1. It could be argued that Brian Bowen will go down as the most significant recruit in Louisville basketball history (FBI investigation, NCAA sanctions, and Pitino/Jurich being fired) even though he will never play for the school according to a statement that the school released last week. Bowen, a top-20 recruit who is widely believed to be the player who the FBI says received $100,000, has reportedly enrolled in classes for the spring semester at Louisville, which has allowed him to remain on scholarship. We are assuming that this is a way to maintain his academic eligibility given his stated intent to transfer, but the idea of him transferring to play at another school seems ridiculous as we cannot imagine another NCAA school agreeing to take him with both a NCAA investigation and FBI investigation hanging over him.
  2. When did Vanderbilt become a destination for five-star recruits? Maybe it’s Nashville because it certainly isn’t the program’s history or its elevated court that is drawing in top-notch recruits. Whatever the case, Vanderbilt received its second commitment from a five-star prospect in two weeks as Simi Shittu, a 6’9″ power forward from Vermont, committed to play for Vanderbilt. Shittu follows Darius Garland, a 6’1″ point guard from Tennessee, as the first top-25 recruits the school has had since 2009. We aren’t sure what Bryce Drew is getting these recruits to come play for him at Vanderbilt, but they should make the SEC even more interesting next season.
  3. Some coaching extensions confuse us primarily because of the timing, but we cannot think of any that were as baffling as Wake Forest giving Danny Manning a six-year extension following his 2-4 start. The extension means that Manning is under contract through the end of the 2024-25 season although the school has not released details (apparently the extension itself was embarrassing enough). Manning, 45-57 overall at Wake Forest after last night’s win over Illinois, is a big name and last season did lead the school to its first NCAA Tournament appearance since 2010, but we don’t understand why the school would complete the extension after what we would kindly refer to as a rough start to this season. Of course, we also don’t understand in general why schools give many coaches, who are far from superstars, such favorable contracts, but then again we actually have to pay for the contracts we sign to while these schools/administrators just make someone else pay for it (usually taxpayers, students, or boosters).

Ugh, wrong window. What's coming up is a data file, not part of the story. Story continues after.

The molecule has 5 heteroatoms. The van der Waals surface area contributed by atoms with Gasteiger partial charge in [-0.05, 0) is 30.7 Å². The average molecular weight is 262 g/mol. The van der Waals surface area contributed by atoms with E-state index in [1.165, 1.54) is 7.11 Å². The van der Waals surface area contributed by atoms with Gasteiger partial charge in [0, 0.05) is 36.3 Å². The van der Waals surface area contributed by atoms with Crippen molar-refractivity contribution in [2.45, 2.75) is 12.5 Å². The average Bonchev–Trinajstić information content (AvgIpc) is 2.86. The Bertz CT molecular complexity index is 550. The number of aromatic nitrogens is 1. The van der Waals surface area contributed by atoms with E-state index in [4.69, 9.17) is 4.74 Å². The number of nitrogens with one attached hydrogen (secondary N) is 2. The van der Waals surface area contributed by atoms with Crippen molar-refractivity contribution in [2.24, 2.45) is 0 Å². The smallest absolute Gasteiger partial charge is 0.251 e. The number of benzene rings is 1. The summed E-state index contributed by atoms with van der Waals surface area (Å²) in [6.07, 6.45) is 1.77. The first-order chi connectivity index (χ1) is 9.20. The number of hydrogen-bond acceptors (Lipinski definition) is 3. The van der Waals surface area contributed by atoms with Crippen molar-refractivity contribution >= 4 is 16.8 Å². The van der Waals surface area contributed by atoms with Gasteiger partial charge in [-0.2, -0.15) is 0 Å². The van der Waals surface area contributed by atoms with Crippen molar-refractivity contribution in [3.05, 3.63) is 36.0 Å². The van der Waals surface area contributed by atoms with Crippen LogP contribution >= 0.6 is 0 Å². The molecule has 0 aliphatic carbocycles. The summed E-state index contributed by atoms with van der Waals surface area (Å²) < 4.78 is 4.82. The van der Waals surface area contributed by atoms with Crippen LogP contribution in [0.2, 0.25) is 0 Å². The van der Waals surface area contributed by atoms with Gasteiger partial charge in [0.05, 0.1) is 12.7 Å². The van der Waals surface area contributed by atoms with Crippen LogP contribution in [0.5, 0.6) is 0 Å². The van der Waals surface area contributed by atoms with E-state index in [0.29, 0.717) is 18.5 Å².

4. We normally try not to get too involved with legal issues (well, at least outside of that whole FBI investigation), but we were interested in Michael McCann’s analysis of the lawsuit filed against DraftExpress that claims the highlight videos on the site constitute copyright infringement. The actual case is quite nuanced (how else do lawyers get their billable hours?), but essentially the plaintiff in this case (Wazee Digital) licenses video content for the NCAA and claims that the DraftExpress videos, which use that content without paying licensing fees, devalue those rights and Wazee should be compensated for that. We won’t go into too much detail about “fair use” and other legal details, but encourage you to read McCann’s analysis because the outcome could affect the way that nearly all online sports video content is consumed.
  5. The strange coaching career of Tim Floyd came to an end on Monday night as he announced his retirement following a loss to Lamar. Floyd, probably best known as the coach to of the Chicago Bulls after Phil Jackson left and as the coach involved in the OJ Mayo scandal, had toiled in relative obscurity the past seven-plus seasons at UTEP, but before that compiled an impressive coaching resume that included 444 career wins (taking away 21 wins that were vacated from his season with Mayo). Floyd’s college journey included stops at Idaho, New Orleans, Iowa State, and USC before finishing at UTEP and made it to the NCAA Tournament at every stop outside of Idaho and UTEP making it to the Sweet Sixteen twice (Iowa State and USC).
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Morning Five: 11.22.17 Edition

Posted by nvr1983 on November 22nd, 2017

morning5